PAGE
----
But it isn’t fully automatic. In fact, as you may have already seen from the photos, there are thumbwheels below each corner. These must be adjusted – using the aforementioned plastic sheet – to do the initial bed levelling, exactly like 3D printers that require manual levelling.
Once this is done, you can run the ‘auto levelling’ which checks for any minor variations across the print bed and compensates for them during printing.
After this, you then use the sheet again to manually adjust the z-offset, which is the height of the bed relative to the nozzle on the print head. In the photo below you can see this is set to -1.80. You’d imagine that auto levelling would do this, but it doesn’t.
Even printers with ‘proper’ auto levelling (like the Anycubic Vyper) still require you to adjust the z-offset, so it isn’t a problem with the S1 Pro. The only gripe is that the up and down buttons adjust the offset in 0.05mm steps, which is a little coarse.
But there is another gotcha with levelling. For some reason the printer doesn’t heat up the nozzle or bed before any of the levelling process, which it should do for the best accuracy.
You should manually set the nozzle and bed temperatures to those you’d usually print at if you don’t want to end up having to repeat the levelling process.
Even the user manual refers to the process as ‘assisted levelling’.
The clue is perhaps in the Pro suffix, but the Ender 3 S1 Pro isn’t designed to be beginner friendly. Unlike Creality’s Sermoon V1 Pro, whose touchscreen guides you through loading and unloading filament, the S1 Pro assumes a lot of 3D printing knowledge.
One thing that might confuse a first-time user is that there is no option in the menus for loading or removing filament. That is a manual (but very simple) process where you set the nozzle to an appropriate temperature for the type of filament you’re using (such as 220°C for PLA) and then use the lever on the print head to release pressure from the extruder gears and allow fillament to be either inserted or removed.
However, on the S1 Pro, if you hunt around, you’ll find an In/Out control under the Ready menu which allows you to specify how many millimetres to move the filament in or out. This isn’t really any easier though, but it does give you the ability to feed a known length of filament through the hotend and use this to calibrate the e-steps.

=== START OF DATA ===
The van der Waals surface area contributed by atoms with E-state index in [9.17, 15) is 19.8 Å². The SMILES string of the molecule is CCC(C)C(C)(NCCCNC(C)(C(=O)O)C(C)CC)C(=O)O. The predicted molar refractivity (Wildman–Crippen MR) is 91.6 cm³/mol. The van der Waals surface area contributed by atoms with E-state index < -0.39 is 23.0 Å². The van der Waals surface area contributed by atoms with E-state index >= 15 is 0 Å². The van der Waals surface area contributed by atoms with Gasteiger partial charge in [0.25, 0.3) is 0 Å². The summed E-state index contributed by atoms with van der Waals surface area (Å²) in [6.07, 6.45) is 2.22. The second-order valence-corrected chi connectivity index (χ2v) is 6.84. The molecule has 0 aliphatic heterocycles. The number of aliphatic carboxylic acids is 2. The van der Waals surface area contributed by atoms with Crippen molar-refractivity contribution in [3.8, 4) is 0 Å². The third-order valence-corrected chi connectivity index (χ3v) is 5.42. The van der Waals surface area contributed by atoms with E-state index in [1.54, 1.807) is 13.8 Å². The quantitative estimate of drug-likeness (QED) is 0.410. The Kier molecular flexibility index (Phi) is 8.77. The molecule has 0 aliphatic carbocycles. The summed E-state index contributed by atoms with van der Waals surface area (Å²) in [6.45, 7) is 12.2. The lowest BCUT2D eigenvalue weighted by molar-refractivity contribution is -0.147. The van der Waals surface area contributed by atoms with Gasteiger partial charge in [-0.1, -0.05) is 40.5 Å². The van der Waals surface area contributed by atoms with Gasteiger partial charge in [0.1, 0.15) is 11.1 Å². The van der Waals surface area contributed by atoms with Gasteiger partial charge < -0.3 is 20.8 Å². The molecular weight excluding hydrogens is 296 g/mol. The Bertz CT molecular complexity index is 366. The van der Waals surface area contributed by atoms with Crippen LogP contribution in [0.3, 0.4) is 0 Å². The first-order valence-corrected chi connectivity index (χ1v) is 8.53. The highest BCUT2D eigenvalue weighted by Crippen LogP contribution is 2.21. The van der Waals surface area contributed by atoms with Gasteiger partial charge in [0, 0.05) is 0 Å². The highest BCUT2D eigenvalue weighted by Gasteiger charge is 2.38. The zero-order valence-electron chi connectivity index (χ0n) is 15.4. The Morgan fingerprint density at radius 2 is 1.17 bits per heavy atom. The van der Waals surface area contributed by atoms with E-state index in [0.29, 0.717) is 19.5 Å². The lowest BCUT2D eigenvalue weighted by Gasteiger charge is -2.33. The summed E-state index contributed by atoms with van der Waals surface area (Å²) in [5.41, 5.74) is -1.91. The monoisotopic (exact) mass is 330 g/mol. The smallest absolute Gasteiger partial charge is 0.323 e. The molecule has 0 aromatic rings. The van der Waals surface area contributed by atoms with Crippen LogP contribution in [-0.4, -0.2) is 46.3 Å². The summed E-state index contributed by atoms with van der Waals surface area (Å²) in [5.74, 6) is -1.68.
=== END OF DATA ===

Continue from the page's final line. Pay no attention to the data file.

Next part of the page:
On the front is a full-size SD card slot and a USB-C port you can use to connect the S1 Pro to a PC, or perhaps to a Raspberry Pi if you wanted to use Octoprint to monitor prints from afar (there’s no built-in camera like you get with the Sermoon V1 Pro.
To the right is a pull-out tray for storing the included tools.
Upgrading the firmware is very far from easy. You may not need to, but if you do, it involves updating both the mainboard inside the printer via the full-size SD card slot, and separately updating the screen’s firmware using a microSD card you must insert into a hidden slot which you can get to only by disassembling the plastic cover that protects the screen.
Contrary to Creality’s instructions, the screen must be updated first, otherwise the printer will appear to be bricked – and freeze on the Creality logo. Ask me how I know…
One of the most noticeable things about the S1 Pro is how quiet it is. Specifically, the stepper motors are much quieter than on other 3D printers we’ve tested.
The fans are still quite noisy, though, with a high-pitched whine that’s not easy to ignore. Overall though, it’s one of the less intrusive printers for noise.
Out of the box, the S1 Pro delivered some very clean prints – whether printing models supplied on the SD card or using the default settings of the S1 Pro profile in Creality’s slicer.
The only change I made was to the Z Seam alignment, which Creality sets to be on the back of the print. That’s fine for models where you never see the back, but where it will be visible, changing the location to Random helps avoid a visible vertical seam where each layer begins and ends.